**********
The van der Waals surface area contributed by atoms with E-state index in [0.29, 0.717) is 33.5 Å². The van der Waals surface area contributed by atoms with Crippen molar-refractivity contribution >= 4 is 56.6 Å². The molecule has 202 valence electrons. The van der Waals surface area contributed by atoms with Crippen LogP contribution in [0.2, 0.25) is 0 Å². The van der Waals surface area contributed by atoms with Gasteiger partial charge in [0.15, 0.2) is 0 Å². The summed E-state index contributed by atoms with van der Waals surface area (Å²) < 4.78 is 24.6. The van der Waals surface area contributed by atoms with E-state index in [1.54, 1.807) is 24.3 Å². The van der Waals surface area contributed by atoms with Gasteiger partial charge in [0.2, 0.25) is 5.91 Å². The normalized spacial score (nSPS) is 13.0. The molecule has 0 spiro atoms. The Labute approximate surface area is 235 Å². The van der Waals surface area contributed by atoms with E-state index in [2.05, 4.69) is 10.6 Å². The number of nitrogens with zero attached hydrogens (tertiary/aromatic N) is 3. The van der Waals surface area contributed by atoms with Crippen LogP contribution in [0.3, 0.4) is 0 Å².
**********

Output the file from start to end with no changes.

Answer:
The van der Waals surface area contributed by atoms with E-state index in [0.29, 0.717) is 33.5 Å². The van der Waals surface area contributed by atoms with Crippen molar-refractivity contribution >= 4 is 56.6 Å². The molecule has 202 valence electrons. The van der Waals surface area contributed by atoms with Crippen LogP contribution in [0.2, 0.25) is 0 Å². The van der Waals surface area contributed by atoms with Gasteiger partial charge in [0.15, 0.2) is 0 Å². The summed E-state index contributed by atoms with van der Waals surface area (Å²) < 4.78 is 24.6. The van der Waals surface area contributed by atoms with E-state index in [1.54, 1.807) is 24.3 Å². The van der Waals surface area contributed by atoms with Gasteiger partial charge in [0.2, 0.25) is 5.91 Å². The normalized spacial score (nSPS) is 13.0. The molecule has 0 spiro atoms. The Labute approximate surface area is 235 Å². The van der Waals surface area contributed by atoms with E-state index in [2.05, 4.69) is 10.6 Å². The number of nitrogens with zero attached hydrogens (tertiary/aromatic N) is 3. The van der Waals surface area contributed by atoms with Crippen LogP contribution in [0.3, 0.4) is 0 Å².